Our paths are not the most populous in terms of number of pilgrims, they are also very seasonal, spring and autumn are the most crowded times- because the summer heat and the winter cold complicate matters for pilgrims. We work hard to make everything work well, we have digitalization and road sign projects underway, we organize activities in way cores, there is also work with institutions. Among all the jobs I would like to highlight the sign posting, which is a very important job, and the truth is that the Andalusian ways are very well sign posted.

-I would like you to explain to us the daily work of the Federation, the basic work: what are the usual tasks that you deal with in the Federation?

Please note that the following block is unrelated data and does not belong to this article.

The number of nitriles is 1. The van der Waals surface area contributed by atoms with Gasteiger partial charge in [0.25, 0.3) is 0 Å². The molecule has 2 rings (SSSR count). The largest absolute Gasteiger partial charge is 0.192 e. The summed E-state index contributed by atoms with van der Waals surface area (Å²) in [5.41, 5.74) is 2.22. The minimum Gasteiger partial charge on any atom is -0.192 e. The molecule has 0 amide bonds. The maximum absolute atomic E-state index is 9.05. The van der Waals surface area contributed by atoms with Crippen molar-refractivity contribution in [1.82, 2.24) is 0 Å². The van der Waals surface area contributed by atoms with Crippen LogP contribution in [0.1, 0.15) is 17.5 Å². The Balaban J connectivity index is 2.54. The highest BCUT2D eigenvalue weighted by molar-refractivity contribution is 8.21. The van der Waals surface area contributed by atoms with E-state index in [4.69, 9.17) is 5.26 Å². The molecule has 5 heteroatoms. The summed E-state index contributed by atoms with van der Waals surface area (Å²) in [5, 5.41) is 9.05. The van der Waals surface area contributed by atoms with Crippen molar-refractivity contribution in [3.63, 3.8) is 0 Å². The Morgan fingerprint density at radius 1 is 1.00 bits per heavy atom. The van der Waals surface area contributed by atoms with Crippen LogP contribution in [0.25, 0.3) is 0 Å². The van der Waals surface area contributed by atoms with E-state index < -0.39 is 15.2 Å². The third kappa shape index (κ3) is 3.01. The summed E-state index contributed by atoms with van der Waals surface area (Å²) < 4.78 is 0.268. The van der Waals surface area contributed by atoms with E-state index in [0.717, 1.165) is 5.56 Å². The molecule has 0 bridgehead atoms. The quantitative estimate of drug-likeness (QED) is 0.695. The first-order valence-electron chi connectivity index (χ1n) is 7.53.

-We usually meet at an annual meeting in which we debate what to do or even what not to do. But our main objective is to try to reach the administrations as a group, to do it collectively to have greater strength, the group is what creates our strength. Thanks to this group work, the livestock routes to Santiago are currently being fixed, 5 million euros are being invested throughout the territory of Andalusia to improve the surface of the ways and, logically, the sign-posting.

So, group work is essential, also for hospitality issues. We also work a lot in this area, together we are building a network of Andalusian hostels.

-You refer to hospitality, it is an aspect that I would like you to develop in more detail, its role in the Federation: the management of its own hostels, collaboration with other institutions, the training and sending of volunteers…